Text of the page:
The Navy on Thursday inaugurated its first squadron with both manned and unmanned aircraft. Military officials launched the effort by reactivating the Helicopter Maritime Strike Squadron 35, known as the "Magicians" or HSL-35, which served for 19 years before being deactivated in 1992. "The...
Several factors come into play when manufacturers make the decision to move or reshore (see...
Under Armour is always a great example of innovation as a whole. The company began with an idea...
After the dust had settled, and most of the industry had returned to their native lands, ERA President Paul C. Nielsen of Brainard-Nelsen Marketing was able to put EDS 2013 in perspective. “I thought EDS was great,” Nielsen said. “It had a very high energy level with a lot of productive professional and personal meetings.”
According to John Knight, Vice President of Knight Electronics/Orion Fans, EDS 2013 proved to provide an excellent venue for networking within the electronics industry, and it continues the highlight the trends in the ever-evolving electronics distribution industry. After the event, Knight had a chance to reflect on the event.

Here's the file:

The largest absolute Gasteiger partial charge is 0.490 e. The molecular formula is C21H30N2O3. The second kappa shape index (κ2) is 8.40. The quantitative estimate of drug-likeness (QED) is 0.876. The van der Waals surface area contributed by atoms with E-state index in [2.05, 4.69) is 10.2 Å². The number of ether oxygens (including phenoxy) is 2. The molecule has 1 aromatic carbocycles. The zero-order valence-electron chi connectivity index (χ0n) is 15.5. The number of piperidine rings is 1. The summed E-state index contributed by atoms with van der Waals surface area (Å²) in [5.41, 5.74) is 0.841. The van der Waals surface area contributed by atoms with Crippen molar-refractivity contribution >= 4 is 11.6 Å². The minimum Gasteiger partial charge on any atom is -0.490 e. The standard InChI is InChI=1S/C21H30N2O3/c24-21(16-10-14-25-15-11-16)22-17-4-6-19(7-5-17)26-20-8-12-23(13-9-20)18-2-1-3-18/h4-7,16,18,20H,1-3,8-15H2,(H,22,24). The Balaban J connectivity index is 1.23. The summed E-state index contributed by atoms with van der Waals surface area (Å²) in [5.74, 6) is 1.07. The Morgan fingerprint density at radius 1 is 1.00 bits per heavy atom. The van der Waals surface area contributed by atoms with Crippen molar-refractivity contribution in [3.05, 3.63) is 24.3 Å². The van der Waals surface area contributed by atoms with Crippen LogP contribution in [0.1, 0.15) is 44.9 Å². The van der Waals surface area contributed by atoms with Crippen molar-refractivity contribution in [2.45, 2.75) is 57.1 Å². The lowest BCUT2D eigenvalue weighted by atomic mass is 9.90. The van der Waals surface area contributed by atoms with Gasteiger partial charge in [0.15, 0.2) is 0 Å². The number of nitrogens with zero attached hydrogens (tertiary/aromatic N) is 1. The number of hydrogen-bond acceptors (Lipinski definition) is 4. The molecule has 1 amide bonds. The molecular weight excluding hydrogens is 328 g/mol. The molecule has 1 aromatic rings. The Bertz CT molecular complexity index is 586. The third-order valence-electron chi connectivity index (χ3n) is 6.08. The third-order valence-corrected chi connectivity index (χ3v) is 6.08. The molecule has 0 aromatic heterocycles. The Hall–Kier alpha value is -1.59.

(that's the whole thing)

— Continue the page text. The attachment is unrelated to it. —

The answer is yes, according to a paper in the SIAM Journal on Discrete Mathematics. In a paper published in the journal last month, authors Anthony Bonato, Dieter Mitsche, and Pawel Pralat describe a mathematical model to disrupt flow of information in a complex real-world network, such as a terrorist organization, using minimal resources.
The U.S. Navy's first sea-based, unmanned attack aircraft has been launched successfully from an aircraft-carrier at sea for the first time. The pilotless X-47B, developed by the navy and Northrop Grumman, is designed to take off, fly and land autonomously for missions the navy says will change the nature of sea-based warfare.
A Yemeni military plane on a training exercise crashed Monday in the country's capital, slamming into a residential neighborhood and setting at least four houses ablaze, according to a military official and an Associated Press reporter at the scene.
A Yemeni military plane on a training exercise exploded in midair over the country's capital on Monday, killing the pilot and slamming into a residential neighborhood, according to an army official. Fragments of the plane hit buildings on the ground in Sanaa and set small fires in four houses. Three people were slightly injured, according to the official.
Lockheed Martin (NYSE:LMT) and the U.S. Missile Defense Agency (MDA) have successfully tested a prototype air-launched Extended Medium-range Ballistic Missile (eMRBM) target at Yuma Proving Ground, Arizona.